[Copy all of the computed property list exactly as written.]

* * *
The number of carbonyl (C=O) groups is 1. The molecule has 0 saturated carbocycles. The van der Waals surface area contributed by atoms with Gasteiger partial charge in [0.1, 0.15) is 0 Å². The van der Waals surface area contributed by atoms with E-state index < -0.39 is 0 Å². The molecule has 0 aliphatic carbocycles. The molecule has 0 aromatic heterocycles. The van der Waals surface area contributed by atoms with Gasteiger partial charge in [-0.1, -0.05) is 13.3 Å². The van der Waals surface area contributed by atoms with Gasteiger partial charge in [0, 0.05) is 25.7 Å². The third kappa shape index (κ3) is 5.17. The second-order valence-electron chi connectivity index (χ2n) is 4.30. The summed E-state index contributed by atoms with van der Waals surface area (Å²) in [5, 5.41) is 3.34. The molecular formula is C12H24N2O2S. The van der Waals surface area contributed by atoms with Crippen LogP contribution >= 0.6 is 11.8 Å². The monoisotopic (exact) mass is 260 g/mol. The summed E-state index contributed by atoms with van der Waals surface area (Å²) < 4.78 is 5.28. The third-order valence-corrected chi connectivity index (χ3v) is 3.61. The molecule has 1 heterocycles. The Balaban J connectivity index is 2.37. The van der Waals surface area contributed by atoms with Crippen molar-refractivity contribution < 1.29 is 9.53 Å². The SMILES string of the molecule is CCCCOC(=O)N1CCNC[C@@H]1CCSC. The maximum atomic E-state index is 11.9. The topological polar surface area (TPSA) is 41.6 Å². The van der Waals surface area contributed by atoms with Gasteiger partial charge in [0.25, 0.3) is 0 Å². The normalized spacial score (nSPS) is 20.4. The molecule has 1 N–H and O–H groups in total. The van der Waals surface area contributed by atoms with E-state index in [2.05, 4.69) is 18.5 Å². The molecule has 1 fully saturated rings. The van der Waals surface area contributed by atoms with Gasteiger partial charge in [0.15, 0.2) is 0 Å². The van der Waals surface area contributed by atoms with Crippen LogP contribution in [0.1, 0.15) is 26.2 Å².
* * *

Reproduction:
The number of carbonyl (C=O) groups is 1. The molecule has 0 saturated carbocycles. The van der Waals surface area contributed by atoms with Gasteiger partial charge in [0.1, 0.15) is 0 Å². The van der Waals surface area contributed by atoms with E-state index < -0.39 is 0 Å². The molecule has 0 aliphatic carbocycles. The molecule has 0 aromatic heterocycles. The van der Waals surface area contributed by atoms with Gasteiger partial charge in [-0.1, -0.05) is 13.3 Å². The van der Waals surface area contributed by atoms with Gasteiger partial charge in [0, 0.05) is 25.7 Å². The third kappa shape index (κ3) is 5.17. The second-order valence-electron chi connectivity index (χ2n) is 4.30. The summed E-state index contributed by atoms with van der Waals surface area (Å²) in [5, 5.41) is 3.34. The molecular formula is C12H24N2O2S. The van der Waals surface area contributed by atoms with Crippen LogP contribution >= 0.6 is 11.8 Å². The monoisotopic (exact) mass is 260 g/mol. The summed E-state index contributed by atoms with van der Waals surface area (Å²) < 4.78 is 5.28. The third-order valence-corrected chi connectivity index (χ3v) is 3.61. The molecule has 1 heterocycles. The Balaban J connectivity index is 2.37. The van der Waals surface area contributed by atoms with Crippen molar-refractivity contribution < 1.29 is 9.53 Å². The SMILES string of the molecule is CCCCOC(=O)N1CCNC[C@@H]1CCSC. The maximum atomic E-state index is 11.9. The topological polar surface area (TPSA) is 41.6 Å². The van der Waals surface area contributed by atoms with Gasteiger partial charge in [0.25, 0.3) is 0 Å². The normalized spacial score (nSPS) is 20.4. The molecule has 1 N–H and O–H groups in total. The van der Waals surface area contributed by atoms with E-state index in [2.05, 4.69) is 18.5 Å². The molecule has 1 fully saturated rings. The van der Waals surface area contributed by atoms with Gasteiger partial charge in [0.15, 0.2) is 0 Å². The van der Waals surface area contributed by atoms with Crippen LogP contribution in [0.1, 0.15) is 26.2 Å².